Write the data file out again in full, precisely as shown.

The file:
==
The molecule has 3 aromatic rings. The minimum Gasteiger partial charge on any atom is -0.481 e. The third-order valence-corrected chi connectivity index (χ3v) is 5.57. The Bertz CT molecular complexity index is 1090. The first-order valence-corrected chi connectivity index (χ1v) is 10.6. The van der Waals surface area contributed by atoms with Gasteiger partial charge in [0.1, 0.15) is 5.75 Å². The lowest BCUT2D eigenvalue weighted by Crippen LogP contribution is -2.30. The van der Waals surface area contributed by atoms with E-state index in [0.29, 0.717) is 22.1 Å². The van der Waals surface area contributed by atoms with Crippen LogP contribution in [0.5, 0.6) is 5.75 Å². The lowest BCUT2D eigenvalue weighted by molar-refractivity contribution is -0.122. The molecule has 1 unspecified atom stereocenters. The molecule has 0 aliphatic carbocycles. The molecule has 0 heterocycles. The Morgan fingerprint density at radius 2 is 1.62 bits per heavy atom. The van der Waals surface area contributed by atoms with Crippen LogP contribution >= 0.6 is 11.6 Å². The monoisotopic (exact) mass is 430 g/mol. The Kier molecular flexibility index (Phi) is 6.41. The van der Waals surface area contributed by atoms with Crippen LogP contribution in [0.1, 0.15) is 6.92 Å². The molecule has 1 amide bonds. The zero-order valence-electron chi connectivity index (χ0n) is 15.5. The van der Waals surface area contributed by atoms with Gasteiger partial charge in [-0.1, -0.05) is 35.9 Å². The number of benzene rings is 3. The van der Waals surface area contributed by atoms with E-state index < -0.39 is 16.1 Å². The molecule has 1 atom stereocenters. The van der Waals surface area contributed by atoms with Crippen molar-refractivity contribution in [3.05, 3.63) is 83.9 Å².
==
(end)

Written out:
The molecule has 3 aromatic rings. The minimum Gasteiger partial charge on any atom is -0.481 e. The third-order valence-corrected chi connectivity index (χ3v) is 5.57. The Bertz CT molecular complexity index is 1090. The first-order valence-corrected chi connectivity index (χ1v) is 10.6. The van der Waals surface area contributed by atoms with Gasteiger partial charge in [0.1, 0.15) is 5.75 Å². The lowest BCUT2D eigenvalue weighted by Crippen LogP contribution is -2.30. The van der Waals surface area contributed by atoms with E-state index in [0.29, 0.717) is 22.1 Å². The van der Waals surface area contributed by atoms with Crippen LogP contribution in [0.5, 0.6) is 5.75 Å². The lowest BCUT2D eigenvalue weighted by molar-refractivity contribution is -0.122. The molecule has 1 unspecified atom stereocenters. The molecule has 0 aliphatic carbocycles. The molecule has 0 heterocycles. The Morgan fingerprint density at radius 2 is 1.62 bits per heavy atom. The van der Waals surface area contributed by atoms with Crippen LogP contribution >= 0.6 is 11.6 Å². The monoisotopic (exact) mass is 430 g/mol. The Kier molecular flexibility index (Phi) is 6.41. The van der Waals surface area contributed by atoms with Crippen LogP contribution in [0.1, 0.15) is 6.92 Å². The molecule has 1 amide bonds. The zero-order valence-electron chi connectivity index (χ0n) is 15.5. The van der Waals surface area contributed by atoms with Gasteiger partial charge in [-0.1, -0.05) is 35.9 Å². The number of benzene rings is 3. The van der Waals surface area contributed by atoms with E-state index < -0.39 is 16.1 Å². The molecule has 1 atom stereocenters. The van der Waals surface area contributed by atoms with Crippen molar-refractivity contribution in [3.05, 3.63) is 83.9 Å².